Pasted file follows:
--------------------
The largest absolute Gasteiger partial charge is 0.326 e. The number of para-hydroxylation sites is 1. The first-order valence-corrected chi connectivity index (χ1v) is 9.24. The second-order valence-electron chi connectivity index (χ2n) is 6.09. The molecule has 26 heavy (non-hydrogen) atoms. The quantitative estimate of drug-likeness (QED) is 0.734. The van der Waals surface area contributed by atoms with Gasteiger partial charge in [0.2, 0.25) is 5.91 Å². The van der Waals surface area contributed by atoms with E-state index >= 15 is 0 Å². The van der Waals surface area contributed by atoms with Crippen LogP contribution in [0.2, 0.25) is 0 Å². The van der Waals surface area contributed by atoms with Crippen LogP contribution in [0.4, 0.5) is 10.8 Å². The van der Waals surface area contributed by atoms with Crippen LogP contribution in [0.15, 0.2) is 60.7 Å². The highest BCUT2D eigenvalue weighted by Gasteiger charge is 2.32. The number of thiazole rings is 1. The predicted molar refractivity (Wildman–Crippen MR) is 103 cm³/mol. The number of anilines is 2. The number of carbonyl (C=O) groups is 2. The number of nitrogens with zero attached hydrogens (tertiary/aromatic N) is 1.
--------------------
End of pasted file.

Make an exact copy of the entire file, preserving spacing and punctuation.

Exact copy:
The largest absolute Gasteiger partial charge is 0.326 e. The number of para-hydroxylation sites is 1. The first-order valence-corrected chi connectivity index (χ1v) is 9.24. The second-order valence-electron chi connectivity index (χ2n) is 6.09. The molecule has 26 heavy (non-hydrogen) atoms. The quantitative estimate of drug-likeness (QED) is 0.734. The van der Waals surface area contributed by atoms with Gasteiger partial charge in [0.2, 0.25) is 5.91 Å². The van der Waals surface area contributed by atoms with E-state index >= 15 is 0 Å². The van der Waals surface area contributed by atoms with Crippen LogP contribution in [0.2, 0.25) is 0 Å². The van der Waals surface area contributed by atoms with Crippen LogP contribution in [0.4, 0.5) is 10.8 Å². The van der Waals surface area contributed by atoms with Crippen LogP contribution in [0.15, 0.2) is 60.7 Å². The highest BCUT2D eigenvalue weighted by Gasteiger charge is 2.32. The number of thiazole rings is 1. The predicted molar refractivity (Wildman–Crippen MR) is 103 cm³/mol. The number of anilines is 2. The number of carbonyl (C=O) groups is 2. The number of nitrogens with zero attached hydrogens (tertiary/aromatic N) is 1.